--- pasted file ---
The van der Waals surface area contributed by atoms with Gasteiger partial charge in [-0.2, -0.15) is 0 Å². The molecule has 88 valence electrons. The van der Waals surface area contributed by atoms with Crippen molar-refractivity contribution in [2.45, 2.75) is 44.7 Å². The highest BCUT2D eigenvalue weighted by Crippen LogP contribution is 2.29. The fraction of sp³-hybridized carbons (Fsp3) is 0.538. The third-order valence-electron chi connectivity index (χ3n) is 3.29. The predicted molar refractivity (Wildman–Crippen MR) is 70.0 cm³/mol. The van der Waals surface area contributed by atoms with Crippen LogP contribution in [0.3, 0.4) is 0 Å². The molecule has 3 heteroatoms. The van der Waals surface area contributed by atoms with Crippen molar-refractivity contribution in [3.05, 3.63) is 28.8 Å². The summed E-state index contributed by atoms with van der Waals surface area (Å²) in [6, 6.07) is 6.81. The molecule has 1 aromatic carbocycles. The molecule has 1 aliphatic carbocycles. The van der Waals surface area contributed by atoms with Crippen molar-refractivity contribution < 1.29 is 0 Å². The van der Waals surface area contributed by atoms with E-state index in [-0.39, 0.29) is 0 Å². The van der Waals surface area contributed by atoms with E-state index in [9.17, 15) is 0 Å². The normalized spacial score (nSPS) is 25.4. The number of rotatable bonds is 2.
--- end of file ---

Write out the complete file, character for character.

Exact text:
The van der Waals surface area contributed by atoms with Gasteiger partial charge in [-0.2, -0.15) is 0 Å². The molecule has 88 valence electrons. The van der Waals surface area contributed by atoms with Crippen molar-refractivity contribution in [2.45, 2.75) is 44.7 Å². The highest BCUT2D eigenvalue weighted by Crippen LogP contribution is 2.29. The fraction of sp³-hybridized carbons (Fsp3) is 0.538. The third-order valence-electron chi connectivity index (χ3n) is 3.29. The predicted molar refractivity (Wildman–Crippen MR) is 70.0 cm³/mol. The van der Waals surface area contributed by atoms with Crippen LogP contribution in [0.3, 0.4) is 0 Å². The molecule has 3 heteroatoms. The van der Waals surface area contributed by atoms with Crippen molar-refractivity contribution in [3.05, 3.63) is 28.8 Å². The summed E-state index contributed by atoms with van der Waals surface area (Å²) in [6, 6.07) is 6.81. The molecule has 1 aromatic carbocycles. The molecule has 1 aliphatic carbocycles. The van der Waals surface area contributed by atoms with Crippen molar-refractivity contribution < 1.29 is 0 Å². The van der Waals surface area contributed by atoms with E-state index in [-0.39, 0.29) is 0 Å². The van der Waals surface area contributed by atoms with E-state index in [9.17, 15) is 0 Å². The normalized spacial score (nSPS) is 25.4. The number of rotatable bonds is 2.